Utility vehicles now account for 40% of the American market – and a disproportionate share of its profits – but demand is likely to keep growing and could soon reach 50% before leveling off, said a senior Ford Motor Co. executive ahead of this week’s New York International Auto Show, where a number of new SUVs and CUVs will make their debut.
Utes have become the hottest segment in the industry, in part because carmakers continue to find ways to surprise and delight customers with all manner of new designs and features, said Mark LaNeve, Ford’s head of sales, service and marketing. And where classic SUVs once required owners to “sacrifice” things like fuel economy and on-road comfort, today’s utes are nearly as efficient and comfortable as conventional sedans and coupes.
As a result, “We don’t see (the SUV sales boom) stopping,” said LaNeve, as Ford revealed two new versions of its popular Explorer SUV and announced plans to update the long-neglected Expedition model for the 2018 model-year.
As recently as 2006, utility vehicles – which include classic SUVs, as well as newer crossover-utility models – accounted for just 28% of the American new vehicle market. That hit 40% in 2016, and the upward trend continued during the first quarter of 2017, LaNeve noted.
“Over the next five to seven years, we see it getting to 45%, even higher,” he said at the Manhattan even. “It could reach 50 percent.”
(Click Here to check out the 707 hp Jeep Grand Cherokee Trackhawk.)
Ford sees several target groups driving the SUV boom:
- Millennials often grew up with utility vehicles and, as they grow and start families, it is often their vehicle of choice;
- Baby Boomers are choosing utes for practical purposes, often downsizing from larger sedans to compact SUVs and CUVs.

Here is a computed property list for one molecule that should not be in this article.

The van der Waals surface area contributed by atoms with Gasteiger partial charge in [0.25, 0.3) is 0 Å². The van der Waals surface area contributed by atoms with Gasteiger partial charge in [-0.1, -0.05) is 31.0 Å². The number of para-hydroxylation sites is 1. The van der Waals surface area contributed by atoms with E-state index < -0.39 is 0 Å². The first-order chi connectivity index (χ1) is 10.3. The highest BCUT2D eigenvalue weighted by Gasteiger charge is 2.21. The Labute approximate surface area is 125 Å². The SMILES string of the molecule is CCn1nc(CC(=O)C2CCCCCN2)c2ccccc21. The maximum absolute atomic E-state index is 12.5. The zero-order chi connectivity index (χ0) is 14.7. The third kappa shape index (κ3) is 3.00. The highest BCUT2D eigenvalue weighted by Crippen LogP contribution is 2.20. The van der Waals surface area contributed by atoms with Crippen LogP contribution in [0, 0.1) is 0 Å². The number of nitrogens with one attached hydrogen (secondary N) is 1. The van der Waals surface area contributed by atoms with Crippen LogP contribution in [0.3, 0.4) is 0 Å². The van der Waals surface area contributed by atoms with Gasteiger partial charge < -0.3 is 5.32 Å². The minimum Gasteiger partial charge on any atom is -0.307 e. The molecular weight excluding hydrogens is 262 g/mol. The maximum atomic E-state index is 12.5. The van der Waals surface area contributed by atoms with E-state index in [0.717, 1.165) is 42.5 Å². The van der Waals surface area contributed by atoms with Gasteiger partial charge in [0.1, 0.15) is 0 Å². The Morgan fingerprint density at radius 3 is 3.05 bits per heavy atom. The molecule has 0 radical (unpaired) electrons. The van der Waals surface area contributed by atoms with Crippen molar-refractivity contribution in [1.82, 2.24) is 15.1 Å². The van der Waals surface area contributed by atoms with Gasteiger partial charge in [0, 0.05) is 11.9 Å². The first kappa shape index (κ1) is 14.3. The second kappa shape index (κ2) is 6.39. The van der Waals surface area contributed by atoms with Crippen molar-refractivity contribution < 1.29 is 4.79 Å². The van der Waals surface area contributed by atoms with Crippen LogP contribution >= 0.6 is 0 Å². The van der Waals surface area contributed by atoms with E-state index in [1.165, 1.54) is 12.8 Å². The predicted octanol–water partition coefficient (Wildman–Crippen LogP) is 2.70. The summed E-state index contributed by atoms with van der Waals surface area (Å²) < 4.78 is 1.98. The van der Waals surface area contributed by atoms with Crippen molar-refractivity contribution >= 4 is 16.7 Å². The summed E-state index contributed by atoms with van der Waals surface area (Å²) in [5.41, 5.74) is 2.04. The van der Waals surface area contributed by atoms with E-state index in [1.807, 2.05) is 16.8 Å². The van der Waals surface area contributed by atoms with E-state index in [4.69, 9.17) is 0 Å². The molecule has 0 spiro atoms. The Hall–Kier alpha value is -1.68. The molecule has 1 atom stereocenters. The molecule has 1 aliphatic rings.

What helps drive the utility vehicle boom is the flood of new designs and sizes. Today, buyers can choose from anything from subcompact to full-size eight seaters. There are traditional, body-on-frame models, more sporty, car-based crossovers, wagon-like utes and other models that defy easy categorization.
“You get into shades of grey,” said Ford’s sales chief, “about what is an SUV.”
Equally important, automakers have been able to cut mass and introduce new, fuel-saving technologies such as Ford’s turbocharged EcoBoost engines paired with eight, nine, even ten-speed transmissions. The “fuel efficiency gap” between most utes and comparably sized sedans and utes is typically down to just a couple miles a gallon, LaNeve noted.
Meanwhile, car-based crossovers offer much smoother rides, often while still providing some level of off-road capabilities.
And manufacturers are now launching SUVs and CUVs that match the performance and luxury features in conventional passenger cars. At this week’s New York International Auto Show, Mercedes-AMG will roll out the 600-horsepower GLC 63 S, while Fiat Chrysler Automobiles will launch the 707 hp Jeep Grand Cherokee Trackhawk.
(Automakers push out new wave of high-performance SUVs. Click Here for the story.)
For its part, Ford is bringing several new, up-market versions of its Explorer to the Big Apple. That includes the Platinum Edition, loaded with an array of luxury-level features, including the sort of high-tech systems Millennials love: starting with a 4G LTE WiFi hotspot that can be connected to 10 separate devices, as well as an auto part system.
Consumers continue to demand more and more of these features, as well as heated and cooled leather seats, big touchscreen infotainment systems, high-powered audio packages and more. And that has driven up the average transaction price on Ford’s various SUV models by about $4,000 a vehicle “in the last several years,” LaNeve suggested.
“That isn’t from price increases,” he concluded. “It’s customer choosing more well-equipped vehicles.”
(Alfa Romeo reveals more versions of luxurious Stelvio SUV at NY Auto Show. Click Here to check them out.)